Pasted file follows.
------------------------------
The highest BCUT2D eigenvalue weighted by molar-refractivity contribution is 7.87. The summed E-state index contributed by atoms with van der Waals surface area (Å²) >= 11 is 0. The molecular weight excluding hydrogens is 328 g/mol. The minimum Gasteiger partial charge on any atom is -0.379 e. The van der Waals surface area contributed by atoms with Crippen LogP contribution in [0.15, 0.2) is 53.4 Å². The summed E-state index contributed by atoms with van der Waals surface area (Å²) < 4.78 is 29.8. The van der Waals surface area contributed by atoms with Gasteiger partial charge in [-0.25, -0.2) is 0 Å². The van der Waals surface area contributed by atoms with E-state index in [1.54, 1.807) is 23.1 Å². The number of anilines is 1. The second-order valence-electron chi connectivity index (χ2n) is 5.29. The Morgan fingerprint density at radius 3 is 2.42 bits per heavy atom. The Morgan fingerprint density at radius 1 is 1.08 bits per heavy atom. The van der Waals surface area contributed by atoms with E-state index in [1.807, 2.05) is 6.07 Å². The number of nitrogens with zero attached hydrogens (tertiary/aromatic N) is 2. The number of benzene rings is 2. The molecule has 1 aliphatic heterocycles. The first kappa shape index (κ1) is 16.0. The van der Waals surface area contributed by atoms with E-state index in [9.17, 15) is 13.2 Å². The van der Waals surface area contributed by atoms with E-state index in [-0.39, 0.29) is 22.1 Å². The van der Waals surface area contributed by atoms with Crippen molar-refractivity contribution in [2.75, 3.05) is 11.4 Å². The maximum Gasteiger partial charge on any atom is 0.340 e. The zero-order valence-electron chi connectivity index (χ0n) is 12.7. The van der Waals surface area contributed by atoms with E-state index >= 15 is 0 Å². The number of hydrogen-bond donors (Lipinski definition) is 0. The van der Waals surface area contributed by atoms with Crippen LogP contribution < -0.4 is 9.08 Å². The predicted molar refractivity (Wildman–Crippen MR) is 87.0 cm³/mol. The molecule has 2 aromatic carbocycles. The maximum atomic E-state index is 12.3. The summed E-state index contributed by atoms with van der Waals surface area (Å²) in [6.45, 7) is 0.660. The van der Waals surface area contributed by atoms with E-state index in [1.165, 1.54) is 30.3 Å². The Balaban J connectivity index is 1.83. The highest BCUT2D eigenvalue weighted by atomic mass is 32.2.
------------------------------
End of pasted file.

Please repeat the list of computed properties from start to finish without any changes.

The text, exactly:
The highest BCUT2D eigenvalue weighted by molar-refractivity contribution is 7.87. The summed E-state index contributed by atoms with van der Waals surface area (Å²) >= 11 is 0. The molecular weight excluding hydrogens is 328 g/mol. The minimum Gasteiger partial charge on any atom is -0.379 e. The van der Waals surface area contributed by atoms with Crippen LogP contribution in [0.15, 0.2) is 53.4 Å². The summed E-state index contributed by atoms with van der Waals surface area (Å²) < 4.78 is 29.8. The van der Waals surface area contributed by atoms with Gasteiger partial charge in [-0.25, -0.2) is 0 Å². The van der Waals surface area contributed by atoms with E-state index in [1.54, 1.807) is 23.1 Å². The number of anilines is 1. The second-order valence-electron chi connectivity index (χ2n) is 5.29. The Morgan fingerprint density at radius 3 is 2.42 bits per heavy atom. The Morgan fingerprint density at radius 1 is 1.08 bits per heavy atom. The van der Waals surface area contributed by atoms with E-state index in [1.807, 2.05) is 6.07 Å². The number of nitrogens with zero attached hydrogens (tertiary/aromatic N) is 2. The number of benzene rings is 2. The molecule has 1 aliphatic heterocycles. The first kappa shape index (κ1) is 16.0. The van der Waals surface area contributed by atoms with E-state index in [9.17, 15) is 13.2 Å². The van der Waals surface area contributed by atoms with E-state index in [-0.39, 0.29) is 22.1 Å². The van der Waals surface area contributed by atoms with Crippen molar-refractivity contribution in [2.75, 3.05) is 11.4 Å². The maximum Gasteiger partial charge on any atom is 0.340 e. The zero-order valence-electron chi connectivity index (χ0n) is 12.7. The van der Waals surface area contributed by atoms with E-state index >= 15 is 0 Å². The number of hydrogen-bond donors (Lipinski definition) is 0. The van der Waals surface area contributed by atoms with Crippen LogP contribution < -0.4 is 9.08 Å². The predicted molar refractivity (Wildman–Crippen MR) is 87.0 cm³/mol. The molecule has 2 aromatic carbocycles. The maximum atomic E-state index is 12.3. The summed E-state index contributed by atoms with van der Waals surface area (Å²) in [6.45, 7) is 0.660. The van der Waals surface area contributed by atoms with E-state index in [1.165, 1.54) is 30.3 Å². The Balaban J connectivity index is 1.83. The highest BCUT2D eigenvalue weighted by atomic mass is 32.2.